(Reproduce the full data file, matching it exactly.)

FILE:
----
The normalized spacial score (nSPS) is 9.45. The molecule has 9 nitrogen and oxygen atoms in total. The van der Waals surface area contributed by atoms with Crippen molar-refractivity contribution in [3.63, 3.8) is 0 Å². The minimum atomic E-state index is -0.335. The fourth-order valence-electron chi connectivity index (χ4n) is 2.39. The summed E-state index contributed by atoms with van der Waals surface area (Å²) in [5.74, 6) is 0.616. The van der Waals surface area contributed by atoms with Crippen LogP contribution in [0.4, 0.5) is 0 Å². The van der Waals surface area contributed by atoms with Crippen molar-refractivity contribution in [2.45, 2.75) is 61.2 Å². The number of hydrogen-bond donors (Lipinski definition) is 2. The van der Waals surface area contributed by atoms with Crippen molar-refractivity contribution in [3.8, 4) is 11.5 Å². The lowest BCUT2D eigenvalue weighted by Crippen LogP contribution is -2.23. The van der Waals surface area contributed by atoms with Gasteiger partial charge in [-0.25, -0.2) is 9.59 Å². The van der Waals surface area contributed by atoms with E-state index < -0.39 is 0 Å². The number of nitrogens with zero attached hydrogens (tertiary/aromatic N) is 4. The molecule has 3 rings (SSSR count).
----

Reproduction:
The normalized spacial score (nSPS) is 9.45. The molecule has 9 nitrogen and oxygen atoms in total. The van der Waals surface area contributed by atoms with Crippen molar-refractivity contribution in [3.63, 3.8) is 0 Å². The minimum atomic E-state index is -0.335. The fourth-order valence-electron chi connectivity index (χ4n) is 2.39. The summed E-state index contributed by atoms with van der Waals surface area (Å²) in [5.74, 6) is 0.616. The van der Waals surface area contributed by atoms with Crippen LogP contribution in [0.4, 0.5) is 0 Å². The van der Waals surface area contributed by atoms with Crippen molar-refractivity contribution in [2.45, 2.75) is 61.2 Å². The number of hydrogen-bond donors (Lipinski definition) is 2. The van der Waals surface area contributed by atoms with Crippen molar-refractivity contribution in [3.8, 4) is 11.5 Å². The lowest BCUT2D eigenvalue weighted by Crippen LogP contribution is -2.23. The van der Waals surface area contributed by atoms with Gasteiger partial charge in [-0.25, -0.2) is 9.59 Å². The van der Waals surface area contributed by atoms with E-state index < -0.39 is 0 Å². The number of nitrogens with zero attached hydrogens (tertiary/aromatic N) is 4. The molecule has 3 rings (SSSR count).